Aebleskiver covered in powdered sugar and served with jam.
I first encountered Aebleskiver when I was in the Danish city Fredrikshavn with my mother many years ago. At that time, I guess that it was 20 years ago, we used to take the car on the 3 hour long ferry ride between Göteborg and Fredrikshavn and then packed the car full of groceries once every month during the colder months. We shopped meat, Danish sausages and liver pâté, thick delicious fruit yoghurt and other food. The food in Denmark at that time was really cheap compared with the Swedish one, it was long before all those cheap LL, Willy’s, Lidl and Netto stores and my mother saved a lot of money making the groceries for our family of 5 hungry persons. And as she often pointed out, the Danish food tasted and was much better and she was right. As she can’t stand the Swedish liver pâté she used to buy loads of the Danish one instead. I still remember the yummy sandwiches with creamy liver pâté that I loved to eat, together with a glass of thick yoghurt.
During one of those many trips over to Denmark when I accompanied my mother, we followed the lovely smell from a café where we went in and ordered Aebleskiver and tea. We didn’t really know what we ordered, we thought it was some kind of apple cake due to the name, as aebleskiver means apple slices in Danish. But we didn’t get any apple cake or any apples at all. Instead we got delicious and warm Danish doughnut holes, covered with powdered sugar and served with jam in which we dipped the aebleskiver. We were thrilled and in love with these fluffy fried little balls and after a conversation with the staff me and my mother went out shopping again, this time on hunt after a special thing: an aebleskiver baker. We searched around the city and finally we found the very last aebleskiver pan, at least that day or week. An aeble skiver pan is either in cast iron and used on the stove or electric. We got an electric one and this spring when my sweet mother was up in Stockholm to visit me she had the aebleskiver pan with her as a gift. She still had the original box and I was so glad that she gave it to me.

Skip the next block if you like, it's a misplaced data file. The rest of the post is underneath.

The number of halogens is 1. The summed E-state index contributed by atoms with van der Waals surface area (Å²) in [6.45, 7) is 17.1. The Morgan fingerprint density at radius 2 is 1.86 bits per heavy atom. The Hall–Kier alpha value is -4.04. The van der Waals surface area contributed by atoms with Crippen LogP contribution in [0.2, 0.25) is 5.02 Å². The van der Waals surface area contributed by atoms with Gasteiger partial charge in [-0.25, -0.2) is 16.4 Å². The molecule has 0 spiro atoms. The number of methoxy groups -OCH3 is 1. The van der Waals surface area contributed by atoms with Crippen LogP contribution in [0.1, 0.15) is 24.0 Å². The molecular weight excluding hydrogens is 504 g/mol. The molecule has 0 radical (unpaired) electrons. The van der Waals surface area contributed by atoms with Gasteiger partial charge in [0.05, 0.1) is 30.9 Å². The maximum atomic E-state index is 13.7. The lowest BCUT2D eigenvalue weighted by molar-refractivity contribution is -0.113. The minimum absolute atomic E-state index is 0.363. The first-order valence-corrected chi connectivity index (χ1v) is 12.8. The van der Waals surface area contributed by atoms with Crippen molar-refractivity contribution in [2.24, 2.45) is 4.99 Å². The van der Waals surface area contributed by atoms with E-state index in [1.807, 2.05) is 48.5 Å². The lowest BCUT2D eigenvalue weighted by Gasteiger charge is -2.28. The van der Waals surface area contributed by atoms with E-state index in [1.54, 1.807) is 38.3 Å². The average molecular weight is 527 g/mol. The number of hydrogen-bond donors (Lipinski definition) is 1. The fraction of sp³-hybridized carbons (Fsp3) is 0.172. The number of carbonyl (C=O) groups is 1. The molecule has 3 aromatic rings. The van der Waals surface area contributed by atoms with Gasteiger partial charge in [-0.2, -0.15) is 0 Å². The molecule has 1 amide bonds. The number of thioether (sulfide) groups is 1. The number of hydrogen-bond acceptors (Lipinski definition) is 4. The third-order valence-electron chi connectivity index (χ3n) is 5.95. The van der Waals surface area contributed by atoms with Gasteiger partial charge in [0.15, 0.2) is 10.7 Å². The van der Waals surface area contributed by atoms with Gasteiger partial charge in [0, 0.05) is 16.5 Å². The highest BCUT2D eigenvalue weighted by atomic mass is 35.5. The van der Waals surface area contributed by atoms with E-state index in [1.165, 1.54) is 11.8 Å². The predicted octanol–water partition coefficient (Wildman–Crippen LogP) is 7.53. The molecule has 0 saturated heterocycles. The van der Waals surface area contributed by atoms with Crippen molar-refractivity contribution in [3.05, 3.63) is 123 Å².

The machine used to bake the aebleskiver.
The Danish aebleskiver are most often eaten during the winter months, especially around Christmas. As the weather this summer was really crappy I made some aebleskiver during a rainy day to get in mood. My husband hadn’t eat aebleskiver before but was really excited and thought that they were delicious. He said that they were the best doughnut holes and doughnuts ever. Myself I thought of my childhood memories with every yummy bite.
This post is also an entry for That crazy kitchen gadget by Not Eating Out in New York. Maybe the pan isn’t that crazy, but it’s unusual and it’s the craziest thing I have in my kitchen except for the curry loving cat Yoshi ;-) The round-up can be read here.
(makes 40-50. Demands an aebleskiver pan. Adapted from Kerstin Kokk)
250 gram flour
125 gram butter, melted
375 ml lukewarm milk
3 eggs divided into yolks and eggwhites
1 tsp salt
0.5 tsp cardamom
2 tsp baking powder
1.5 tbsp vanilla infused caster sugar
Combine the milk with the egg yolks. Add flour, salt, cardamom and baking powder. Mix and then add the melted butter. Mix the batter until everything is well mixed.
In a separate bowl, whip the eggwhites until stiff and then gently fold them into the batter. Let the batter rest while you heat your aebleskiver pan. I don’t need any butter for my pan but if you have a cast iron one you probably need some butter. Pour about 1 tablespoon of batter in each hole and fry until browned and crisp on bottom. Turn them over with the help of a chopstick or fork. For me this went really quickly, as soon as I had filled all holes in my pan it was time to start turning the first one, but that all depends on your pan.
Serve the aebleskiver while still warm, with powdered sugar and jam.